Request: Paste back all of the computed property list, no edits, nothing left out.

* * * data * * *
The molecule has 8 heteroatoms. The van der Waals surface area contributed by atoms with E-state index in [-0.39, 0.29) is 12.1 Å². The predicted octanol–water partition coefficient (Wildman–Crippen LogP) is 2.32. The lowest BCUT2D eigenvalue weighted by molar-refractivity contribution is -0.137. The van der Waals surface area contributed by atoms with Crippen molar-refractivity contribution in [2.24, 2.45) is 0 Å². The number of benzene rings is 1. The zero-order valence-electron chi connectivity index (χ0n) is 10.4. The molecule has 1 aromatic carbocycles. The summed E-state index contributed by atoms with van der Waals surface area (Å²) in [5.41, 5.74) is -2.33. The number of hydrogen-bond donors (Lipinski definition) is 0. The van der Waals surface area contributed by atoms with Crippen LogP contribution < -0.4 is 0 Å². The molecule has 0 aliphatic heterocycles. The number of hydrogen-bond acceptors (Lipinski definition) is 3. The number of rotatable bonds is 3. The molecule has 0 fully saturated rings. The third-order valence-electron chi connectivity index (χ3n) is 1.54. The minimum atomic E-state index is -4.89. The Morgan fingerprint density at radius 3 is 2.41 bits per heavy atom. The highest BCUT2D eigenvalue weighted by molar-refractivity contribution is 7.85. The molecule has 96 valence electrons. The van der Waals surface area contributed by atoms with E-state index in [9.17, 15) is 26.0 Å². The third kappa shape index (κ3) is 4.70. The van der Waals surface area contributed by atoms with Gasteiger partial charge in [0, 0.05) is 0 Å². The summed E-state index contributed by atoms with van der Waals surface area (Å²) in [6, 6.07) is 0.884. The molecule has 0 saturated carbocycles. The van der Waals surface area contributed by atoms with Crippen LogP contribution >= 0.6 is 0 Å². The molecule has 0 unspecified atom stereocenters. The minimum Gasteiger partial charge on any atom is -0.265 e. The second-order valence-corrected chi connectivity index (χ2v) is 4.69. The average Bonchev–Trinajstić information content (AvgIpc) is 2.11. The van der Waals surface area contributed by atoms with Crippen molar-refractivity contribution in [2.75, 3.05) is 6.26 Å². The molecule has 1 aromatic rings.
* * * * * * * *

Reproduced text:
The molecule has 8 heteroatoms. The van der Waals surface area contributed by atoms with E-state index in [-0.39, 0.29) is 12.1 Å². The predicted octanol–water partition coefficient (Wildman–Crippen LogP) is 2.32. The lowest BCUT2D eigenvalue weighted by molar-refractivity contribution is -0.137. The van der Waals surface area contributed by atoms with Crippen molar-refractivity contribution in [2.24, 2.45) is 0 Å². The number of benzene rings is 1. The zero-order valence-electron chi connectivity index (χ0n) is 10.4. The molecule has 1 aromatic carbocycles. The summed E-state index contributed by atoms with van der Waals surface area (Å²) in [5.41, 5.74) is -2.33. The number of hydrogen-bond donors (Lipinski definition) is 0. The van der Waals surface area contributed by atoms with Crippen LogP contribution < -0.4 is 0 Å². The molecule has 0 aliphatic heterocycles. The number of hydrogen-bond acceptors (Lipinski definition) is 3. The number of rotatable bonds is 3. The molecule has 0 fully saturated rings. The third-order valence-electron chi connectivity index (χ3n) is 1.54. The minimum atomic E-state index is -4.89. The Morgan fingerprint density at radius 3 is 2.41 bits per heavy atom. The highest BCUT2D eigenvalue weighted by molar-refractivity contribution is 7.85. The molecule has 96 valence electrons. The van der Waals surface area contributed by atoms with E-state index in [9.17, 15) is 26.0 Å². The third kappa shape index (κ3) is 4.70. The van der Waals surface area contributed by atoms with Gasteiger partial charge in [0, 0.05) is 0 Å². The summed E-state index contributed by atoms with van der Waals surface area (Å²) in [6, 6.07) is 0.884. The molecule has 0 saturated carbocycles. The van der Waals surface area contributed by atoms with Crippen LogP contribution >= 0.6 is 0 Å². The molecule has 0 unspecified atom stereocenters. The minimum Gasteiger partial charge on any atom is -0.265 e. The second-order valence-corrected chi connectivity index (χ2v) is 4.69. The average Bonchev–Trinajstić information content (AvgIpc) is 2.11. The van der Waals surface area contributed by atoms with Crippen molar-refractivity contribution in [2.75, 3.05) is 6.26 Å². The molecule has 1 aromatic rings.